Mannish water is no misnomer. This man-made soup, which features meat from male goats and a side-effect of sexual vigor, is an undeniably masculine dish.
To make the soup, men use as many parts of a rammy (male goat) as they please, including the head, feet, entrails, and testicles. After cooking, the smoky meat melts in a pot that’s also boiling carrots, potatoes, and green bananas. Scotch bonnet or habanero peppers add heat, while white rum sometimes spices up the soup’s base.
The result is intense, meaty, savory, spicy, and pungent. Like many dishes based around male animals, mannish water has a reputation across Jamaica for being an aphrodisiac. But its uses extend far beyond the bedroom. Revelers serve the soup at traditional celebrations, birthday parties, and even funerals.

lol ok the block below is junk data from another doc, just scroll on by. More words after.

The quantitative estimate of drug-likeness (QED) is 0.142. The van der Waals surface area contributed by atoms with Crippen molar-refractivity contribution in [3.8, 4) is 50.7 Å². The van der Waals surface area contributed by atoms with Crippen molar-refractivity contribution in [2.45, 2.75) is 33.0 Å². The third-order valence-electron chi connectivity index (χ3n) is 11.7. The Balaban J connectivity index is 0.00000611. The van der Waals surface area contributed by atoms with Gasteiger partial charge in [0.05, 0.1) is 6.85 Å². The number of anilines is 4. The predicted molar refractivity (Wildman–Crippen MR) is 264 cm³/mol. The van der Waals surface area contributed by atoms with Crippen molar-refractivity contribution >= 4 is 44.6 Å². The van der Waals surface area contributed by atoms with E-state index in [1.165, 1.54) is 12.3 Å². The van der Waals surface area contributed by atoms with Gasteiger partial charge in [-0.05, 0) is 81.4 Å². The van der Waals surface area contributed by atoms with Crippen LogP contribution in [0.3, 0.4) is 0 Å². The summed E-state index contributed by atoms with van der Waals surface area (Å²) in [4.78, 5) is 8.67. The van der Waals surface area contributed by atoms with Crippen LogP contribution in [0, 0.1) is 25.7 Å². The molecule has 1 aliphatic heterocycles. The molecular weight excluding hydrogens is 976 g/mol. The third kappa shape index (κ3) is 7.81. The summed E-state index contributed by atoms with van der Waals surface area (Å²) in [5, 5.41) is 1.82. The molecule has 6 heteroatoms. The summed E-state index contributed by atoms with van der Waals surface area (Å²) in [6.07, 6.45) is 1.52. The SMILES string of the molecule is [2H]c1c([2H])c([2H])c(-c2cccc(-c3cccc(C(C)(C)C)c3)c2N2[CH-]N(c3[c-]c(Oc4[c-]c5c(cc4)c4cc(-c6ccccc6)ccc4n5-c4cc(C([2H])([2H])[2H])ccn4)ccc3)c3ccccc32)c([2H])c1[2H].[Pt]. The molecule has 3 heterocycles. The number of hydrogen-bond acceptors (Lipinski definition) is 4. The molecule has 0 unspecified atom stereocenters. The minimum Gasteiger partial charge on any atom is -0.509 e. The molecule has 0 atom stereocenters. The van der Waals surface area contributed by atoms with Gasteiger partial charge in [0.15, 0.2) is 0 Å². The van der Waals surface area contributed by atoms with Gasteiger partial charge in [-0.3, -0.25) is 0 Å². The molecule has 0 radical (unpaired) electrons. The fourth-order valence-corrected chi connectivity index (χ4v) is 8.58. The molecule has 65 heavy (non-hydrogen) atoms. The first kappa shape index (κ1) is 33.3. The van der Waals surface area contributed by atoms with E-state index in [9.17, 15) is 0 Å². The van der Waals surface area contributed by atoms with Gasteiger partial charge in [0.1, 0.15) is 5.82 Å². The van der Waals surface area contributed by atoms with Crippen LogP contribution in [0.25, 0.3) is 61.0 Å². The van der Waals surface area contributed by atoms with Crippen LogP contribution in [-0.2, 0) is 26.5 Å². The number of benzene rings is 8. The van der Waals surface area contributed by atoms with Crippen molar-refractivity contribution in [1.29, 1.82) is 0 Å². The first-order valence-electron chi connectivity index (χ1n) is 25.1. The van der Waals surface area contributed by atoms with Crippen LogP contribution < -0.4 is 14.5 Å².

As Jamaican musician Pluto Shervington sings in his 1974 hit song “Ram Goat Liver,” it’s “good fi mek mannish water.” Whether from the rush of the heat, the heartiness of the meat, or the aphrodisiac punch, he adds that lunching on goat is sure to “put de bite in your bark.”
Need to Know
Jamaicans typically serve mannish water at events and large gatherings such as weddings and funerals. It's rarely seen on restaurant menus, but is sometimes sold from roadside stands. If you've got a hankering for some, you can make mannish water at home or get yourself invited to a local celebration in Jamaica.